The tug-of-war over the construction of a homeless shelter — sorry, but we don’t know what else to call it — landed where it was always ticketed, in the middle after a reasonable compromise.
But because outcomes of such public disputes are typically distilled down to winners and losers, we will pencil in the scorecard: The opponents of the move of the Lumberton Christian Care Center to Second Street certainly didn’t win, even though the City Council, in an 11th-hour move to make as many people as possible happy, did lower the number of beds the center could provide mentally ill vagrants or a family whose trip to Disney World was interrupted by a disabled mini-van.
Time will answer the question of whether revitalization efforts in downtown Lumberton will be stymied by the construction of the new shelter; we know that one Lumberton businessman who has backed up his belief in the downtown area with dollars and sweat is ambivalent about more investment.
Proponents of the shelter argued the move was just a 265-foot hop, so why all the noise.
That was part of the rub, because the move did bring the center from the back yard to the front porch, closer to the centerpiece for downtown activity, the plaza. It also took off the market a prime piece of real estate.
But the real issue is the Lumberton Christian Care’s clear intent to expand services. It will continue to feed the hungry through its soup kitchen, but the new shelter will have beds for 24 people, more than twice as many as now can be accommodated, but fewer than the 44 sought before the compromise, and the maximum stay was increased 30 fold, from three days to three months. The center will also for the first time be permitted to provide counseling.
In a letter to this newspaper by the center’s board, it was said that “examples of those who have been housed in the emergency shelter include families who have lost their homes to fire, battered men, people who have lost their lease and are waiting for their new home to be available, or interstate travelers who have vehicle breakdowns and no money to pay for a motel room.”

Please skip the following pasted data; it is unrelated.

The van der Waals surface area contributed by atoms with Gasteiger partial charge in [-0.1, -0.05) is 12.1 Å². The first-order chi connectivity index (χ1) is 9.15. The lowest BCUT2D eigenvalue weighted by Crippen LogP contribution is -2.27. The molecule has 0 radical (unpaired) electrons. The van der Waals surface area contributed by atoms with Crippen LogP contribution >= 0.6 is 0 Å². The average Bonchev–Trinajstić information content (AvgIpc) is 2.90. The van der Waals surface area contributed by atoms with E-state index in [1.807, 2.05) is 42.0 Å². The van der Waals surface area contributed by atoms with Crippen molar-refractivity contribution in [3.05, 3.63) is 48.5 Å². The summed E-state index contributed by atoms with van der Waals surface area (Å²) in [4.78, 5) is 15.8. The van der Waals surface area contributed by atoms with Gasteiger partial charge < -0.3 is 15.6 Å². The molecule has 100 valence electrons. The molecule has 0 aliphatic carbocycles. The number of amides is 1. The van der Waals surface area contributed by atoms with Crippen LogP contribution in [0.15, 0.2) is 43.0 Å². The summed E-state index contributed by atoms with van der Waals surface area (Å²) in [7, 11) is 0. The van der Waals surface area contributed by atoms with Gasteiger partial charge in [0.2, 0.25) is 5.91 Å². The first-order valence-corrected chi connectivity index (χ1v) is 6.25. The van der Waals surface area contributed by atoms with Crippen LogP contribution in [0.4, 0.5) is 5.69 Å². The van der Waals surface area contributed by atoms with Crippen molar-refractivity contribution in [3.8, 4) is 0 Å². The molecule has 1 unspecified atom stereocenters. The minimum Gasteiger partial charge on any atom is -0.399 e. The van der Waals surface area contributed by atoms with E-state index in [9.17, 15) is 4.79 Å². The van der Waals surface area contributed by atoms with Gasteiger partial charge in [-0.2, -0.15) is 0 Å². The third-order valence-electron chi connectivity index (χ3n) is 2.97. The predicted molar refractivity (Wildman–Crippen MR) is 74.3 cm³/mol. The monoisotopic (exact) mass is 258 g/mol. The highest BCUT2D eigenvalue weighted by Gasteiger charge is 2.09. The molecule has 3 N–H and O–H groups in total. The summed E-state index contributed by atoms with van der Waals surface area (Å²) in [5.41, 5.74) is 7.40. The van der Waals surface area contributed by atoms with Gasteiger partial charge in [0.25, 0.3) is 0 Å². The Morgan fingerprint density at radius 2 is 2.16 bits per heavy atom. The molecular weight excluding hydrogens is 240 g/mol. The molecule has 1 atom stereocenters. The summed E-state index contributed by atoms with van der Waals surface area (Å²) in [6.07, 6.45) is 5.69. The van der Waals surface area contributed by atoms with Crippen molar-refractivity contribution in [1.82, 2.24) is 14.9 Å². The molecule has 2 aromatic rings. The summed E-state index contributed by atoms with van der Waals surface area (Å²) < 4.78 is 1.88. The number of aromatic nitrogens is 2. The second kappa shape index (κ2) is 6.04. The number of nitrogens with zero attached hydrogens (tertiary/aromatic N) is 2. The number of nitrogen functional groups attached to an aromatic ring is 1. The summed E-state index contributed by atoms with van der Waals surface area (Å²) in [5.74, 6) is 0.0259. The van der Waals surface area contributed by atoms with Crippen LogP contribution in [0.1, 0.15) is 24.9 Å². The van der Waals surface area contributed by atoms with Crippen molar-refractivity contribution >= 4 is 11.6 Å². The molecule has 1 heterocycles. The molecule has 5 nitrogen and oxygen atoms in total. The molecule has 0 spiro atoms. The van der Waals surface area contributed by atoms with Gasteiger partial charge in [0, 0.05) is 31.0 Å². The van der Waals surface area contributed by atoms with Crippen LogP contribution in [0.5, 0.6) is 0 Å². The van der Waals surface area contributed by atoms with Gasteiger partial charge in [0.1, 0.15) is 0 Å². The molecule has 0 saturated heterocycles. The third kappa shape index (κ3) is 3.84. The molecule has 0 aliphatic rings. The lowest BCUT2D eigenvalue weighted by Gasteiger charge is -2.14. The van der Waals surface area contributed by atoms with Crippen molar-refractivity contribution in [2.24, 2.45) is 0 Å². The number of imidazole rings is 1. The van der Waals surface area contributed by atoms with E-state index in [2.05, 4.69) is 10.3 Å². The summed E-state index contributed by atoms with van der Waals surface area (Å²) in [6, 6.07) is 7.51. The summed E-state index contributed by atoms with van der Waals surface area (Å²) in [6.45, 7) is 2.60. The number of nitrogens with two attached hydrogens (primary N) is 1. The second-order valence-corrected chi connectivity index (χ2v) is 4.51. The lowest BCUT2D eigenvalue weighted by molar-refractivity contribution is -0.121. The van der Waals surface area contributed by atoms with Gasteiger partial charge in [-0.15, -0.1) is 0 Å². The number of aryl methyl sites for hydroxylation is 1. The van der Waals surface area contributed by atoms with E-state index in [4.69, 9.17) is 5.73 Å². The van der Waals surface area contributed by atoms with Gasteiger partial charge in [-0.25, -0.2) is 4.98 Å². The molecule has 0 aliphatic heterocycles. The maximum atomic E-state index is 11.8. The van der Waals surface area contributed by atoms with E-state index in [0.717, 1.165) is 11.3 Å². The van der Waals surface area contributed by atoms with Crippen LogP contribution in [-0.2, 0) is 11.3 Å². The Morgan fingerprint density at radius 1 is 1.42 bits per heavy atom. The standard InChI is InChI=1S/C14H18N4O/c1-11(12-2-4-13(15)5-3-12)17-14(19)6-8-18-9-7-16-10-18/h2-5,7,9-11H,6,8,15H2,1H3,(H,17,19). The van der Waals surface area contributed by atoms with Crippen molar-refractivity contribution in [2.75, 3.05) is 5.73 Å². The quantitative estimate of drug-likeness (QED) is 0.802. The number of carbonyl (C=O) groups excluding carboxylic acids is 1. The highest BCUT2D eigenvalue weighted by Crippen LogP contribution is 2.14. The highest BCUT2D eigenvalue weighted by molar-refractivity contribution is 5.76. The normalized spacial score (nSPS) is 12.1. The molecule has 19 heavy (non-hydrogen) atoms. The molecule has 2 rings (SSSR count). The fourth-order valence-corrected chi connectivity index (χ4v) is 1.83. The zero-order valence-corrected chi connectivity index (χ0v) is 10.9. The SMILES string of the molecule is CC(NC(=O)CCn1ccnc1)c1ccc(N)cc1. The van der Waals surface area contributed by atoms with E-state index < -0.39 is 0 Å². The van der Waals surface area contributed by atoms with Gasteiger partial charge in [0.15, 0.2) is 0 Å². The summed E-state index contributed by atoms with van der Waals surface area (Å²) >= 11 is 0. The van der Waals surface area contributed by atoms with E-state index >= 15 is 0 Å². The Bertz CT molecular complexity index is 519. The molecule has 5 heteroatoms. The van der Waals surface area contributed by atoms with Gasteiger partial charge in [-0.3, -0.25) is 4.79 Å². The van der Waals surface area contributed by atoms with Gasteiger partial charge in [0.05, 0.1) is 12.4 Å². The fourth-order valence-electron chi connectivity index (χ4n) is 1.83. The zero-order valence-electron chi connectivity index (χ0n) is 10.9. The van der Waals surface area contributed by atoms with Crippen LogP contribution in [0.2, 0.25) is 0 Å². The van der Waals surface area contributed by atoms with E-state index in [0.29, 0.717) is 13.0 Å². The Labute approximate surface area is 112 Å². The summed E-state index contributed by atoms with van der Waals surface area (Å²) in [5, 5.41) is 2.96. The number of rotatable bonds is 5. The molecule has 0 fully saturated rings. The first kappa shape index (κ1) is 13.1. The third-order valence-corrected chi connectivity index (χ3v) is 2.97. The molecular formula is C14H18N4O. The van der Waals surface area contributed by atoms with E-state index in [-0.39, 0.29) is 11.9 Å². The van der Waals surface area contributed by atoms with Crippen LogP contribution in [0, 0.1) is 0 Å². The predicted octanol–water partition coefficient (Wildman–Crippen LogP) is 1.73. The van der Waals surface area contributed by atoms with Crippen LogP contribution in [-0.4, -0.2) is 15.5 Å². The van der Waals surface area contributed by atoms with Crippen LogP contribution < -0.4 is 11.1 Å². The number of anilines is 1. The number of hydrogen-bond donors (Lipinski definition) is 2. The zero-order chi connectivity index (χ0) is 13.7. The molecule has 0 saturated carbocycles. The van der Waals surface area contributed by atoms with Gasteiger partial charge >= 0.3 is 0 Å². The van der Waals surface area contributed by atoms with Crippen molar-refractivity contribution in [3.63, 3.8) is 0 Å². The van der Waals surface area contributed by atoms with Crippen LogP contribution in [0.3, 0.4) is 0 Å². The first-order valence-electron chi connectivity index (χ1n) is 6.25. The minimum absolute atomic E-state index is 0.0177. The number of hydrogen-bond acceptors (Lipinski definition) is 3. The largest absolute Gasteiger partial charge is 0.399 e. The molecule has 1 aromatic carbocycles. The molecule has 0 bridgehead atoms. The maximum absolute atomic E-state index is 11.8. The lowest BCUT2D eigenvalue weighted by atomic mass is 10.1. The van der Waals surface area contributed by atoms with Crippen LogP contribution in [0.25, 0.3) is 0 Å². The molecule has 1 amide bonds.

Except for the battered men, these are not candidates for counseling or a 90-day stay. So no one should be surprised that eyebrows were raised as it is plain that the center envisions a new kind of client.
There might have been a different outcome if opponents had mobilized earlier, but too many dollars were spent on the Second Street location, and a do-over would have jeopardized the $1.2 million in grant money that will build the new shelter.
All in all, it was a good discussion, and an example of how government should work. The conversation was mostly civil, between two groups of people with different passions, but both noble. Few voices were raised, and there were just a couple of below-the-belt attempts to label the dispute as “greed vs. need.” You know who you are.
We believe that proponents and opponents of the proposed shelter share in celebrating that Lumberton has reached out to the most vulnerable among us, and that with counseling, more than a tourniquet is being offered.
Count us among them.